And in such a cowed society, the government often gives the impression of being little more than a toadying standover man for its corporate godfather, willing to undertake any action, no matter how degrading, to help those with the real power. Who can forget Steve Kons drinking a glass tainted with the known carcinogen, Atrazine, after a farming couple were directly sprayed by a helicopter with the poison meant for the Gunns plantation next door. Unsurprisingly, Steve Kons is now deputy premier.

As former Labor leader Mark Latham has ruefully said, ‘No policy issue or set of relationships better demonstrates the ethical decline and political corruption of the Australian Labor movement than Tasmanian forestry.’

On that same day, 27 February, that Paul Lennon met with Christopher Wright and handed him his typed ultimatum to dump public hearings and wind up the assessment by 31 July or face the RPDC being dumped in favour of legislation fast-tracking the process, on that very same same day Gunns told the Australian Stock Exchange it was ‘confident the necessary government approvals’ for its pulp mill ‘will be obtained within a timeframe which maintains the commercial value of the project’.

When Christopher Wright wouldn’t cave in to Paul Lennon,  Gunns suddenly found the RPDC in John Gay’s words, ‘commercially unacceptable”. What was commercially acceptable to John Gay became a political imperative for Paul Lennon who immediately came up with a process whereby the mill doesn’t have to meet the original pollution guidelines, where the public is banished, and in which there are according to newspaper reports last week, specific provision allowing for corruption, such that even if the consultant assessing the project is bribed, his assessment stands.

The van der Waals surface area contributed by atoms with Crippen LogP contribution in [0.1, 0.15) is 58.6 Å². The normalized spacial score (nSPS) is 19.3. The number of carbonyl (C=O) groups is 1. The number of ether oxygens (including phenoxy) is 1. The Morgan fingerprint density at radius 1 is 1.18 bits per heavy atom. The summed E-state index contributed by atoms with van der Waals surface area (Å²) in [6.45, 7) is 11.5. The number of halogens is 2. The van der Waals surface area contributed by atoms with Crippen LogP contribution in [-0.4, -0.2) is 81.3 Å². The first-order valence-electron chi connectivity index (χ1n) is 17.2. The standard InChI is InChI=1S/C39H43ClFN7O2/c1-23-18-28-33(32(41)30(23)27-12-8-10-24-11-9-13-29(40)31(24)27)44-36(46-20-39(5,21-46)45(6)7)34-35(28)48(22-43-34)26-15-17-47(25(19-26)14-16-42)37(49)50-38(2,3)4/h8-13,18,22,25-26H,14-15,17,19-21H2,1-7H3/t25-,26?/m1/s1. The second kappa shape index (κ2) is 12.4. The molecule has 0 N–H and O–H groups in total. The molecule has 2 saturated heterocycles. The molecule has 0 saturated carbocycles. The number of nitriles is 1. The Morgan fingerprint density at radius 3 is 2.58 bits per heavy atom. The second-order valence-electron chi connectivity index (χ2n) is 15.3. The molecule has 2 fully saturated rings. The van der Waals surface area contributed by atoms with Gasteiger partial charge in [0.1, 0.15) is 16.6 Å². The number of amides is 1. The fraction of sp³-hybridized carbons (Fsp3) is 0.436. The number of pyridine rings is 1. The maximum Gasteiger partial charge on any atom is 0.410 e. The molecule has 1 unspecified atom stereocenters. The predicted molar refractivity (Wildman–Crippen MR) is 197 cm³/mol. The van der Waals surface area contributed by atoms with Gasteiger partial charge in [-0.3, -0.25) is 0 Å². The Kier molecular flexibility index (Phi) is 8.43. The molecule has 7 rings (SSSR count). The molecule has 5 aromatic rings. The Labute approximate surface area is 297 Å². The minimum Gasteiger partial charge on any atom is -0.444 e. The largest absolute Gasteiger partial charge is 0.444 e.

We know now that this mill is a monstrosity. The Australian Medical Association has warned Tasmania’s political leaders they would be personally accountable for any health problems resulting from the proposed pulp mill. We know from Dr Warwick Raverty’s statements that it should not be built near Launceston, that it is likely to breach the Stockholm Convention on Persistent Organic Pollutants, and that , ‘The risk of producing unacceptable levels of deadly and persistent chemicals known as organochlorines is too high.’

We know now the RPDC found that Gunns own evidence was flawed and inaccurate, that levels of dioxins were underestimated by a factor of 45. It has been revealed just today that, incredibly, Gunns modeling for air pollution in the Tamar Valley was so shoddy, that it ‘sometimes predicted air pollution would be lower with a pulp mill than without.’ Now I’m a novelist but even I couldn’t get away with a fairytale quite as ridiculous as that.

We know now that the mill failed to meet RPDC guidelines for in-stack emissions of oxides of nitrogen which irritate asthma, cause smog and contribute to acid rain; that it failed to meet RPDC guidelines for sulphur compounds at ground level at the mill site and nearby surrounds, which can have health and environmental impacts and that it failed to meet international engineering standards for its main chimney.